‘It’s going to be felt at the pump’: Ontario could see gas price hikes if Enbridge’s Line 5 stays shut

CALGARY — A Michigan judge’s decision to shut a key Enbridge Inc. oil pipeline running across North America, could send gasoline and diesel prices soaring in Ontario and Quebec and refineries scrambling to secure oil supplies.

On Thursday, North America’s largest pipeline operator suffered a major setback after a Michigan judge sided with the state’s attorney general and ordered operations to halt at Line 5. Enbridge had shut down the pipeline completely last week after an underwater anchor shifted on the east leg, but resumed operations on the west leg after two days. The decision was disputed by the state’s attorney general which sought an injunction.

Line 5’s shutdown could be a blow for every refinery in southern Ontario, which depends on it for its crude supplies.

“Should Line 5 remain out of service for an extended period, into mid July, production rates at our two refineries will be reduced,” Imperial Oil Ltd. spokesperson Jon Harding said Friday. Imperial operates two refineries in Ontario. The company’s Sarnia refinery processes 119,000 barrels of oil per day and its Nanticoke refinery processes 113,000 bpd.

“Reducing rates will likely result in shortfalls of gasoline, diesel and jet fuel in our distribution points in southern Ontario. That would happen within approximately a week,” Harding said.

Suncor Energy Inc. and Shell Canada Ltd. also operate refineries in Ontario that depend on Line 5 for oil deliveries.

“We are working hard to continue to deliver the products our customers need and depend on,” Shell spokesperson Tara Lemay said in an emailed statement.

“Due to our integrated model and vast logistics network,” Suncor spokesperson Sneh Seetal said by email, “we have some flexibility to mitigate any short-term impact. For example, we can bring in crude into Montreal by ship and the Portland Montreal Pipeline. That said, Line 5 is a critical line that feeds our refining assets, which in turn provides valuable end-use products for consumers.” She added that the company’s other options are more costly.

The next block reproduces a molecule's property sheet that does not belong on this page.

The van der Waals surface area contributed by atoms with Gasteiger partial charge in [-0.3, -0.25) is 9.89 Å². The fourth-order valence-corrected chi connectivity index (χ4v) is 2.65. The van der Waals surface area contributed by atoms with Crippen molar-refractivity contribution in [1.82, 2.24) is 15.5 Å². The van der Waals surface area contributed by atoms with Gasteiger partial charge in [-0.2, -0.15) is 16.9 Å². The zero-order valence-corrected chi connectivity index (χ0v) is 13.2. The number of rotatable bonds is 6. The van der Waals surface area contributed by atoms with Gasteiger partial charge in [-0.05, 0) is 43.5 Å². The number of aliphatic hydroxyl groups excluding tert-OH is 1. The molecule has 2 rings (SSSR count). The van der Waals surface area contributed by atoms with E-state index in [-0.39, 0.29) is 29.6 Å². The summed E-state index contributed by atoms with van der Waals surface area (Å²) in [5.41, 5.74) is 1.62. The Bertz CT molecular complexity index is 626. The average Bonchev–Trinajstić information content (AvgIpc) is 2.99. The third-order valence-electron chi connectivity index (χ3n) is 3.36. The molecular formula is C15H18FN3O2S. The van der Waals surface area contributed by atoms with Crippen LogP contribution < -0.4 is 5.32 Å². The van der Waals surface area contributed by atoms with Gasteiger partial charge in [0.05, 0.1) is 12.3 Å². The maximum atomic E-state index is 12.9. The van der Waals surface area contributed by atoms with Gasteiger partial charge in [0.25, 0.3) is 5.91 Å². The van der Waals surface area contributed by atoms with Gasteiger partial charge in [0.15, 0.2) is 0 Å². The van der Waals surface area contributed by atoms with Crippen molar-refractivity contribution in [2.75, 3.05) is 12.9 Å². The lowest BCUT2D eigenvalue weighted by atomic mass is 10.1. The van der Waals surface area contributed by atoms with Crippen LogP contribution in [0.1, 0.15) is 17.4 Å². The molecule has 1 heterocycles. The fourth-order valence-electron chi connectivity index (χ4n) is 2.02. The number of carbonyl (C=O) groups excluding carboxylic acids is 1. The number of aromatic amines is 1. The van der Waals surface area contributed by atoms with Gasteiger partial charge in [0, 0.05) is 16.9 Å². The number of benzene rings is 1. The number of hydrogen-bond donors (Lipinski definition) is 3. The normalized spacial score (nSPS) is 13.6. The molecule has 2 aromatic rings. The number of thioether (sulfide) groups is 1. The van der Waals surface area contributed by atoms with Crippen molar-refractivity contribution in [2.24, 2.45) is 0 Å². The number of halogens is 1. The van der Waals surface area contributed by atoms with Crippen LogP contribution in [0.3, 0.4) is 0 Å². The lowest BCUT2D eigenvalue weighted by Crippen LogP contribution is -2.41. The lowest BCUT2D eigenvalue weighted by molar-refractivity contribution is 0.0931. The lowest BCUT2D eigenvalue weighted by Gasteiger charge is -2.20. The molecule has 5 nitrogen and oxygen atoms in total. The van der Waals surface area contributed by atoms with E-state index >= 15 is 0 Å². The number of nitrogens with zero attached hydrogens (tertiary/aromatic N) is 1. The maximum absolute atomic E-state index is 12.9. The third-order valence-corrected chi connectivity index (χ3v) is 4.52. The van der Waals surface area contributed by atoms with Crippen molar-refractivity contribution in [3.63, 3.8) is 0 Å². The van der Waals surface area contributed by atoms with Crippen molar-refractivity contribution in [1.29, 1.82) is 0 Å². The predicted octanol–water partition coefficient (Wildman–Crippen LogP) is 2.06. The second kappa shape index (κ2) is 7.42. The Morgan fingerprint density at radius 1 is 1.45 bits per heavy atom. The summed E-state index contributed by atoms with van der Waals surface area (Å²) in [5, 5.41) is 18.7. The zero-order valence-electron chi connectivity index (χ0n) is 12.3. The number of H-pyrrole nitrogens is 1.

An oil refinery in Sarnia, Ont. Tim Fraser for Calgary Herald files
Line 5 runs through the Straits of Mackinac between Lake Michigan and Lake Huron, from Alberta through Michigan en route to Ontario, and is part of Enbridge’s massive North American Mainline network that connects Alberta to U.S. Midwest refineries.

A regulatory filing from Enbridge shows southern Ontario refineries are dependent on Enbridge’s Line 5 and to a lesser extent Line 78 and Line 95 pipelines.

With Line 5 shut down, analysts say the other secondary lines, such as Line 78 and Line 95, might be overwhelmed and Enbridge would be forced to allocate space on those lines, so there would still be supply shortfalls as companies scramble to move crude onto other pipes.

A source in the refining industry said those refineries are “all screwed without Line 5.”

As many as seven refineries rely directly and primarily on Line 5 for oil deliveries, analysts believe. In addition to the four refineries in Ontario, Marathon Petroleum Co.’s 147,000-bpd refinery in Detroit, Mich., relies mainly on Line 5. Similarly, BP Plc. and PBF Energy Co. both operate refineries in Toledo, Ohio.

Ontario is expected to feel the pinch of higher gas prices. John Raoux/AP photo files

Unlike Canadian refineries however, those American refineries have links to other pipeline networks. The real pinch will be felt in Ontario and, to a lesser extent, Quebec.

“It’s going to be felt at the pump,” said Phil Skolnick, an energy analyst at Eight Capital in New York.

“There’ll be less product in the market in that Greater Toronto Area, so naturally prices will go up. Gasoline goes up. Diesel goes up.”

Enbridge had shut down the line after discovering an anchor holding the pipeline in place at the bottom of the Straits of Mackinac had shifted. After inspecting the anchor and line, the company attempted to restart one of the two underwater pipes – prompting a reaction from Michigan’s state government.

There’ll be less product in the market in that Greater Toronto Area, so naturally prices will go up. Gasoline goes up. Diesel goes up

Phil Skolnick

The next court hearing on the case is scheduled for June 30 and analysts say if the line doesn’t restart then, there could be supply shortages and price spikes in southern Ontario and potentially Quebec and the U.S. Midwest shortly thereafter.

Stifel FirstEnergy analyst Michael Dunn said companies are likely trying to make contingency plans ahead of the June 30 court date and “scrambling to make other logistical arrangements and not just wait.”

One issue that may dampen the effect of the oil supply disruption is the COVID-19 pandemic, which had reduced demand for crude.

“Given reductions in demand for petroleum, while Line 5 is a key asset linking oil producers to refiners in Sarnia and Detroit, I don’t yet see this being a major problem that would impact prices,” said Patrick De Haan, head of petroleum analysis at GasBuddy, a gas-price tracking site. However, the impact could lead to higher prices depending on the length of the shutdown, he said.

Mobility data from Apple Inc. show that after a sharp decline in car traffic when the coronavirus pandemic forced people to stay at home, car trips in Toronto have recovered. In fact, on June 24, there were 10 per cent more people driving than on Jan. 13, 2020.

Financial Post

• Email: [email protected] | Twitter: geoffreymorgan

You can read more of the news on source

Related posts